most of us dont mind that if we get lots of paid holiday too

as i say I dont work for teachers but now 3 nannies that do and that is how it works for them...

and yes even if shifts are provided 6 weeks in advance there is no reason why your nanny should have keep 5 days a week free for you if she is going to be paid for 2 days.

Blondeshavemorefun Mon 06-Jul-09 09:38:04

1. i assume that you would base it on hours worked,but depends if you contracted the nanny to 2 days a week

2. cant see why not

3. i personally wouldnt agree to take my holidays in only school holidays, it can double the cost of going away, and tbh while im childless i dont see why i should pay a lot more for going away - but by all means ask

4. yes as she is giving up her free time

5. yes completley - if you may need the 5days you either pay for them or have to accept the fact that your nanny may be busy/working if you change days and not free

i would ask flowery for the legal aspects of 1 and 2

EllaAndTheDolphins Mon 06-Jul-09 09:59:21

I'm sorry you have assumed I am the employer - I'm the nanny - I am trying to ask ambiguously for unbiased answers without releasing too many details but failing!

One of the parents is in a situation where they are only able themselves to take certain holidays - university/ work placement - very full-on, and the other parent works away a lot. Some weeks more hours would be needed. Some weeks less. Always paid for minimum of two days, even if only working half a day.

I am trying to get an idea of what is reasonable/ unreasonable for me to accept or things I need to take into consideration before I agree to anything contractually.

smile

Blondeshavemorefun Mon 06-Jul-09 10:06:39

if you are always paid for 2 days then i i assume you would you be entitled to 11.2 days a year

have they asked you not only take your holidays in school hols? as i said, i personally wouldnt do this,but know of nannys who do

they can not expect you to be free, even if 6 weeks in advance on the 3 otherdays

most nannys are willing to be flexible, i normally work mon, tue and wed, but happy to swap days about or work extra is mb needs me if i am free, just as she has swapped days about for me for holidays/friends wedding etc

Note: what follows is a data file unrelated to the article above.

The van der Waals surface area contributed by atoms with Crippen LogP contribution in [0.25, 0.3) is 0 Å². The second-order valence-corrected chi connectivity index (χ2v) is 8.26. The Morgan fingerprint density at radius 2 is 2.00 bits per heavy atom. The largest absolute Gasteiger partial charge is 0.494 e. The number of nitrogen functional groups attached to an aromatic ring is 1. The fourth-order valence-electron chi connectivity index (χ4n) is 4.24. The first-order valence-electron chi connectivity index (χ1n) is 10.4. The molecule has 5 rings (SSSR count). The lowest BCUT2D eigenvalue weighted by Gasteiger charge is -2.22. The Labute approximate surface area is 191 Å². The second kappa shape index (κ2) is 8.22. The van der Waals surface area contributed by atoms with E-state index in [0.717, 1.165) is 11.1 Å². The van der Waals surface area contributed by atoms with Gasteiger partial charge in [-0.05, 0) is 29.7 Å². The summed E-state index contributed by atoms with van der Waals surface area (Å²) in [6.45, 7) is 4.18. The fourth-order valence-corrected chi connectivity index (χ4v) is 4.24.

nannynick Mon 06-Jul-09 17:28:30

1. Calculate the holiday for the Average Contracted Hours. See TUC: Holiadays (PDF) page 5
Also see DirectGov: Time Off and Holidays for details of holiday when the employee has irregular working patterns.

2. Yes, contracted hours are those that are paid regardless of working less hours.
Holiday entitlement would be calculated for those contracted hours, but additional hours would be as Irregular Working Patterns (see above).

3. Employers are allowed to state when their employee can take holiday. However, you may find it hard to find a nanny who would agree to such a contract.

4. The rate you decide to pay for babysitting can be different to the daytime rate.

5. Yes, it is completely unreasonable. If you need a nanny available 5 days a week, you will need to pay 5-days per week in my view. You could pay a lower rate for the on-call hours but not sure if any nannies would agree to such a thing.

Have you found a nanny who is willing to consider such flexible working?

nannynick Mon 06-Jul-09 17:33:24

You're the nanny... well, only you know what you are happy with. If you are happy not being paid 5-days per week... then you could negotiate an on-call rate and a working rate. If you are on-call, you still build up paid holiday.